It's hard to imagine a more futile set of policies. There's simply no way to close off 2,000 miles of border. As even Homeland Security Secretary Michael Chertoff admits, migrants will find new routes past the guards and the fences. In any case, half of all illegals don't sneak across the border at all. Like my cousin Sean, they enter the U.S. legally, then overstay their visas. Raiding American workplaces, meanwhile, disrupts the flow of business more than it does the flow of immigrants. No one really believes that a young man setting out from Oaxaca is going to turn back because federal agents raided a factory in Grand Island, Nebraska. But the arrests undoubtedly wreaked havoc with the managers and workers at Swift, which was already complying with federal programs to combat the hiring of illegal immigrants before the agents descended on the plants.
Moderate proposals don't look much better than their conservative counterparts. To their credit, moderates recognize that the 12 million illegals already in the U.S. aren't going to be caught and sent home, so most of them might as well be granted legal standing. And they don't promise to cut off new migration. They prefer to establish a guest worker program that will allow 200,000 migrants a year into the U.S. on extended visas. That sounds like a lot of people. But it's fewer than a third of the number crossing into the country illegally every year. The other two-thirds are to be kept out of the U.S. by the same beefed-up border security measures that conservatives favor--and that hold almost no promise of working.
The truth is, the immigration crisis isn't going to be solved by restriction and coercion. It just may be solved, though, by flipping the formula that politicians are now using. Instead of threatening them, maybe the U.S. needs to give immigrants what most of them really want: the ability to stay home. All policymakers need is a little imagination, some political courage, and a model to follow.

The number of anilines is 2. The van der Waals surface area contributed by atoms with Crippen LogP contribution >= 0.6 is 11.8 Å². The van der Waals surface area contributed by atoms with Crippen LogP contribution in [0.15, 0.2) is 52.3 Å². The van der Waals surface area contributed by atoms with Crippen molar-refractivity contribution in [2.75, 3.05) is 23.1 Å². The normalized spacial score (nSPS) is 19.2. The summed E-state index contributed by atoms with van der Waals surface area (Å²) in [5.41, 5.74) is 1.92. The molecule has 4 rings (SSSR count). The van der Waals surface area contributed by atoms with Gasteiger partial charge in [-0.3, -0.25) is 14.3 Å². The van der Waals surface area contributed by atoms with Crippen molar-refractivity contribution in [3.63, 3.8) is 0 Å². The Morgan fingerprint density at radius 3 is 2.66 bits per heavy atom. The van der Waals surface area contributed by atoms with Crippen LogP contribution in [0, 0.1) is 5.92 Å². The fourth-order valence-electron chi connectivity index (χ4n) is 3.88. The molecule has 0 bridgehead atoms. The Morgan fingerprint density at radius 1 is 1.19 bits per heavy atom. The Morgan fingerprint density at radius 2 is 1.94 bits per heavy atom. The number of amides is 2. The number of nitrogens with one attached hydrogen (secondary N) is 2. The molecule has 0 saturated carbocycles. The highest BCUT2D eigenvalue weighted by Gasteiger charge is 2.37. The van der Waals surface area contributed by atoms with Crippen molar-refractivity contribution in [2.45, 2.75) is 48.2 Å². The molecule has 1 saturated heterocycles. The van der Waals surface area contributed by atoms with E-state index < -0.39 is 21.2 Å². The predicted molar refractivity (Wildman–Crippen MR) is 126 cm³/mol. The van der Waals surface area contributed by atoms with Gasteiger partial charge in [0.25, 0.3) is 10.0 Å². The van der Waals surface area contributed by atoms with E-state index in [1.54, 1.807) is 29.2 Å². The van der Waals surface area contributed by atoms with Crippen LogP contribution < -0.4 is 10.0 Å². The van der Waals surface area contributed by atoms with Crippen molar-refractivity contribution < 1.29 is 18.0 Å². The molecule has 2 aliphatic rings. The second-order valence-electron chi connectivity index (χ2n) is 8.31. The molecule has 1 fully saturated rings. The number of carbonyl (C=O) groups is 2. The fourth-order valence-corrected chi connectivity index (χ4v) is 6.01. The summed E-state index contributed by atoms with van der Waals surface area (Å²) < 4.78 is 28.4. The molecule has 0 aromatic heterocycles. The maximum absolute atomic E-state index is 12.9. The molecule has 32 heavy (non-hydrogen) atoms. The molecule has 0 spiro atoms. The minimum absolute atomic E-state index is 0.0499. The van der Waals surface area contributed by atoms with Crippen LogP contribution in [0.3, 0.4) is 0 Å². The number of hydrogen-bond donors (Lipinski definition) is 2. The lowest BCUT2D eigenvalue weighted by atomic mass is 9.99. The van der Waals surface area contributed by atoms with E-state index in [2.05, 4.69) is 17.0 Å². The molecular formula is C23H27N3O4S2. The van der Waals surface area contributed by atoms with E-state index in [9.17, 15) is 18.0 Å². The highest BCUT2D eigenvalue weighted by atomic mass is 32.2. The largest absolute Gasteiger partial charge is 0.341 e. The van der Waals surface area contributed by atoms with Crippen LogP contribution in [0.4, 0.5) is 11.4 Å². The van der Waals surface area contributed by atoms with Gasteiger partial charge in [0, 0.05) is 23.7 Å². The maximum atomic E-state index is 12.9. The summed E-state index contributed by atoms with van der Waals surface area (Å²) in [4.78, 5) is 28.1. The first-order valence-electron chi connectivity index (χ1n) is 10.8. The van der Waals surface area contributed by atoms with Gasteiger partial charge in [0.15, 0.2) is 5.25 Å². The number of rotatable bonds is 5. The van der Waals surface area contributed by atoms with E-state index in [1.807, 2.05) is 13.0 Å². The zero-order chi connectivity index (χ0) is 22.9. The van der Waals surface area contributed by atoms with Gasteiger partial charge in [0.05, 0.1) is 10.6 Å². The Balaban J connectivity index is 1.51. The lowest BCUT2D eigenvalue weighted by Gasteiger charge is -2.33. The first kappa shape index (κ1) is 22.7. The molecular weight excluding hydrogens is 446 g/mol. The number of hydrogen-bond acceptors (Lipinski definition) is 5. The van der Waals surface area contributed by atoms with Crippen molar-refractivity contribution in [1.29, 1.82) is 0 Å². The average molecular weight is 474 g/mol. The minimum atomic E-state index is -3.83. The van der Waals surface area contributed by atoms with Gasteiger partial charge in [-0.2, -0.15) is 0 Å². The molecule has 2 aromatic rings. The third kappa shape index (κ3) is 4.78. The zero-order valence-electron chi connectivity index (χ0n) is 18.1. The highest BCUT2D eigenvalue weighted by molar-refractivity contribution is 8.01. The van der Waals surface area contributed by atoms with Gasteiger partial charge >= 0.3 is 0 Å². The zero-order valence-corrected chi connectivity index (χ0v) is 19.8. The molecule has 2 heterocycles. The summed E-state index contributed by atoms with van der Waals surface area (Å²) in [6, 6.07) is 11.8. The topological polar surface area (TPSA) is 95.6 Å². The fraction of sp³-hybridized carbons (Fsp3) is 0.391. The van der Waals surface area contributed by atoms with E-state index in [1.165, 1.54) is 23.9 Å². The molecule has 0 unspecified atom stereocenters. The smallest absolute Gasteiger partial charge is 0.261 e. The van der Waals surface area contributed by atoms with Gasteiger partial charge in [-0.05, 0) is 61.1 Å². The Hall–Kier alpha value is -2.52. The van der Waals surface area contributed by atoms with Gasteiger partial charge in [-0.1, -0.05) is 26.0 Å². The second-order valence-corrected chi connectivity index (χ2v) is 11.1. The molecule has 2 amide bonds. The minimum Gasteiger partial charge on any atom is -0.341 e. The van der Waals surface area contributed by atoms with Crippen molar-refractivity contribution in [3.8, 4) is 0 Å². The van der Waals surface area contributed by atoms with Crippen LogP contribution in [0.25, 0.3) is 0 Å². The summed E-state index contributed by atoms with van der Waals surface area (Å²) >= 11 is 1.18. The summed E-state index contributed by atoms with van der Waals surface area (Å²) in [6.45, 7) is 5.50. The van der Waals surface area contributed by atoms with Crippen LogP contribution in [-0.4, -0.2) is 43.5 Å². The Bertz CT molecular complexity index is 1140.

That's where Ireland comes in.
The Irish started immigrating to the United States in massive numbers during the infamous potato famine of the 1840s. Though the famine soon ended, the immigrants kept coming. Almost five million Irish men and women arrived in the States between 1850 and 1965, when a new immigration law made it extremely difficult for prospective immigrants to get the visas they needed. For a decade or so, the number of Irish moving to the U.S. plunged. Then, in the late 1970s, young people like my cousin began to circumvent the rules. And in short order those 150,000 Irish illegals --4 percent of Ireland's population--had made their way to America.
Many of them didn't want to make the move at all. Traditionally, the Irish have a fierce attachment to home and family, and the thought of leaving them behind was absolutely wrenching. So they have long seen immigration not as an opportunity but as a form of exile, a decision forced upon them by circumstances. They weren't wrong. For most of the 20th century Ireland was an economic basket case. Its industrial base was so meager, its infrastructure so poor, its educational system so antiquated the country couldn't create enough jobs for its people. As late as 1985, Ireland's unemployment rate stood at a staggering 17 percent. The Irish had no choice, really, but to go abroad, legally if they could, illegally if they had to.